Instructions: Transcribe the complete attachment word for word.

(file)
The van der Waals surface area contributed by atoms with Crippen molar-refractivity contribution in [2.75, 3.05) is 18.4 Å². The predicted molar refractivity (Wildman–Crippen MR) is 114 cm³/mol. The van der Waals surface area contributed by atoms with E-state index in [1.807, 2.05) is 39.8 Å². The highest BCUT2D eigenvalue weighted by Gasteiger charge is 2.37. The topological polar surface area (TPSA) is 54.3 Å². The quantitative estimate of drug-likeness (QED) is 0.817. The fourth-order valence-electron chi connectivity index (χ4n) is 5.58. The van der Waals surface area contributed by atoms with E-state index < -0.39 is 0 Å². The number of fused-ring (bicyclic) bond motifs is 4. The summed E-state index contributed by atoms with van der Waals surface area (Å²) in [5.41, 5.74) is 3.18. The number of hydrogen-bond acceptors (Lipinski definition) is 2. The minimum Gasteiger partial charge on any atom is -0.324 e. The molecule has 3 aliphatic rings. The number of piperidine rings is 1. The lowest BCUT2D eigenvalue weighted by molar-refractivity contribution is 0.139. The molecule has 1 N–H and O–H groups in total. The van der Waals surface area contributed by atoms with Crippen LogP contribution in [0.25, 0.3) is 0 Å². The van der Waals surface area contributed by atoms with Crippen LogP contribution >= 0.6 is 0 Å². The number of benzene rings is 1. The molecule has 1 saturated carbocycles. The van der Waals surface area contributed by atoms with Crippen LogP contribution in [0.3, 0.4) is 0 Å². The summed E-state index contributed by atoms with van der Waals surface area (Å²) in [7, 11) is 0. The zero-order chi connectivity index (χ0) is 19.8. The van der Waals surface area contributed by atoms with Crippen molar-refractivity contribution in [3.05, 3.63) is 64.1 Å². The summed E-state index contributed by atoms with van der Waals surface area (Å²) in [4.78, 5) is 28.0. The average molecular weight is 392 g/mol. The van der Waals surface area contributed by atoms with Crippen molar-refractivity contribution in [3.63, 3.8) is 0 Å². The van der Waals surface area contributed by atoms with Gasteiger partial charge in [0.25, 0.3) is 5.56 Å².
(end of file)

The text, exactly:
The van der Waals surface area contributed by atoms with Crippen molar-refractivity contribution in [2.75, 3.05) is 18.4 Å². The predicted molar refractivity (Wildman–Crippen MR) is 114 cm³/mol. The van der Waals surface area contributed by atoms with E-state index in [1.807, 2.05) is 39.8 Å². The highest BCUT2D eigenvalue weighted by Gasteiger charge is 2.37. The topological polar surface area (TPSA) is 54.3 Å². The quantitative estimate of drug-likeness (QED) is 0.817. The fourth-order valence-electron chi connectivity index (χ4n) is 5.58. The van der Waals surface area contributed by atoms with E-state index < -0.39 is 0 Å². The number of fused-ring (bicyclic) bond motifs is 4. The summed E-state index contributed by atoms with van der Waals surface area (Å²) in [5.41, 5.74) is 3.18. The number of hydrogen-bond acceptors (Lipinski definition) is 2. The minimum Gasteiger partial charge on any atom is -0.324 e. The molecule has 3 aliphatic rings. The number of piperidine rings is 1. The lowest BCUT2D eigenvalue weighted by molar-refractivity contribution is 0.139. The molecule has 1 N–H and O–H groups in total. The van der Waals surface area contributed by atoms with Crippen LogP contribution in [0.25, 0.3) is 0 Å². The van der Waals surface area contributed by atoms with Crippen LogP contribution >= 0.6 is 0 Å². The number of benzene rings is 1. The molecule has 1 saturated carbocycles. The van der Waals surface area contributed by atoms with Crippen LogP contribution in [0.3, 0.4) is 0 Å². The summed E-state index contributed by atoms with van der Waals surface area (Å²) in [7, 11) is 0. The zero-order chi connectivity index (χ0) is 19.8. The van der Waals surface area contributed by atoms with Crippen molar-refractivity contribution in [3.05, 3.63) is 64.1 Å². The summed E-state index contributed by atoms with van der Waals surface area (Å²) in [4.78, 5) is 28.0. The average molecular weight is 392 g/mol. The van der Waals surface area contributed by atoms with Crippen molar-refractivity contribution in [3.63, 3.8) is 0 Å². The van der Waals surface area contributed by atoms with Gasteiger partial charge in [0.25, 0.3) is 5.56 Å².